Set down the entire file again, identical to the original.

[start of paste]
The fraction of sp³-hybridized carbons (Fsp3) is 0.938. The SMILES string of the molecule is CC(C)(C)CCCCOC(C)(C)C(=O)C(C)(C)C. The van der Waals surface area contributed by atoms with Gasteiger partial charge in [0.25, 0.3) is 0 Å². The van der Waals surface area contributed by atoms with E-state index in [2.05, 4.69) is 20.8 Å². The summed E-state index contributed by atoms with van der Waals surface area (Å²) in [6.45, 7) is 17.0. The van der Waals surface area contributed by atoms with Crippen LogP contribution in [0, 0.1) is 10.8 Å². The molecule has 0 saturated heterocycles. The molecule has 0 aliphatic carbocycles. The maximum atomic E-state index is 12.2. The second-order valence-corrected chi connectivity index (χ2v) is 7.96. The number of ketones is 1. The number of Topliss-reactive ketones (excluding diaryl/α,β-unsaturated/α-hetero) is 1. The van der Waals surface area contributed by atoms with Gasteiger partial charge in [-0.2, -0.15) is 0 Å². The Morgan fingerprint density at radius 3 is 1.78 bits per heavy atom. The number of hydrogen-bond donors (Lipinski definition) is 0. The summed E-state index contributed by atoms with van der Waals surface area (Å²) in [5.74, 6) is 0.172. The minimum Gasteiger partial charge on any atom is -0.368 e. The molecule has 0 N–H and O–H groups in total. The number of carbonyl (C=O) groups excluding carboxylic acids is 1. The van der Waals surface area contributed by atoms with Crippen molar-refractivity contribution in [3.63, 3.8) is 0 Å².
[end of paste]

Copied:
The fraction of sp³-hybridized carbons (Fsp3) is 0.938. The SMILES string of the molecule is CC(C)(C)CCCCOC(C)(C)C(=O)C(C)(C)C. The van der Waals surface area contributed by atoms with Gasteiger partial charge in [0.25, 0.3) is 0 Å². The van der Waals surface area contributed by atoms with E-state index in [2.05, 4.69) is 20.8 Å². The summed E-state index contributed by atoms with van der Waals surface area (Å²) in [6.45, 7) is 17.0. The van der Waals surface area contributed by atoms with Crippen LogP contribution in [0, 0.1) is 10.8 Å². The molecule has 0 saturated heterocycles. The molecule has 0 aliphatic carbocycles. The maximum atomic E-state index is 12.2. The second-order valence-corrected chi connectivity index (χ2v) is 7.96. The number of ketones is 1. The number of Topliss-reactive ketones (excluding diaryl/α,β-unsaturated/α-hetero) is 1. The van der Waals surface area contributed by atoms with Gasteiger partial charge in [-0.2, -0.15) is 0 Å². The Morgan fingerprint density at radius 3 is 1.78 bits per heavy atom. The number of hydrogen-bond donors (Lipinski definition) is 0. The summed E-state index contributed by atoms with van der Waals surface area (Å²) in [5.74, 6) is 0.172. The minimum Gasteiger partial charge on any atom is -0.368 e. The molecule has 0 N–H and O–H groups in total. The number of carbonyl (C=O) groups excluding carboxylic acids is 1. The van der Waals surface area contributed by atoms with Crippen molar-refractivity contribution in [3.63, 3.8) is 0 Å².